Friday, 1 July 2011

When I was on the South Bank yesterday, I wandered into the Museum of 1951, part of the Festival of Britain celebrations and coveted this wallpaper, but wondered how quickly I'd get tired of it?
There was hardly anybody there ... well, if you didn't know it was there, you'd never find it.
But there's some wonderful black-and-white documentaries from the original Festival, including a delightful one scripted by Laurie Lee.
It made me realise what a huge thing it must have been, to see London blazing with light, and fountains playing, and for couples to be dancing outside by the river. And although, of course, I knew about the Festival of Britain, I'd never really thought about it happening right here ... where I so often stroll along, looking at the river, on my way to the Tate, or the Hayward, or the National Theatre.
I love those old films and the posh, enthusiastic voiceovers (even if it niggles a bit that everybody who isn't posh is a cor-blimey-luvaduck stereotype.)
When Laurie Lee's little boy won one of the free Festival tickets that were released in balloons, I wondered if it was in the back of Roald Dahl's mind when he came up with the idea of golden tickets to Willie Wonka's chocolate factory?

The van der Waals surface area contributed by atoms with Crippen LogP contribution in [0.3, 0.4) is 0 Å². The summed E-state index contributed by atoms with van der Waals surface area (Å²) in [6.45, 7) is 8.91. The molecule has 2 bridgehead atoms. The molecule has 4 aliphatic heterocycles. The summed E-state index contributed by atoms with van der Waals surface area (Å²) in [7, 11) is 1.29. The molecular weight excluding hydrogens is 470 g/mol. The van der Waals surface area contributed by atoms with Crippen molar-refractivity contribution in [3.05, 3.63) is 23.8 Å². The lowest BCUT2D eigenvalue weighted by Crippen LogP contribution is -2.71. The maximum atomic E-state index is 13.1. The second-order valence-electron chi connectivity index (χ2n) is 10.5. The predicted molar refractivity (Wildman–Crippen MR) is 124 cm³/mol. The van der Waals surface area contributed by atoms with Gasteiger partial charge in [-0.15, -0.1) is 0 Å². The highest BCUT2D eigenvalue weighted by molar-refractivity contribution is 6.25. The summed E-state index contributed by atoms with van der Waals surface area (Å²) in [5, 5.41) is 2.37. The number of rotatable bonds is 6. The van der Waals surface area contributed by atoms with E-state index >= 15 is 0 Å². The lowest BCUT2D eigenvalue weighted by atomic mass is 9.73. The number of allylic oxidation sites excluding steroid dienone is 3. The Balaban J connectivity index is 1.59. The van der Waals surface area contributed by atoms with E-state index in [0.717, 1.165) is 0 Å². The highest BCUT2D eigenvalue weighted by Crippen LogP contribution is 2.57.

6 comments:

Sue said...

Maybe that's how Olympic tickets should have been allocated.

mary said...

What a good idea, Sue ... although in the film, the little boy had to run away from a scrum of other children trying to get the ticket off him.

Toffeeapple said...

That furniture is very avant garde for 1951, I would have said it dated from ten years later if you hadn't told me. Love your 'cor-blimey-luvaduck' statement.

mary said...

I think there was still a lot of it around in the 60s, Toffeeapple. But I don't think this display was necessarily 1951; it was a generic 1950s room set, put together by a magazine.

kristina said...

Oh I adore mid-century furniture and furnishings...and the voice-overs! K x

mary said...

There were some very desirable Midwinter plates, Kristina - that I certainly wouldn't tire of.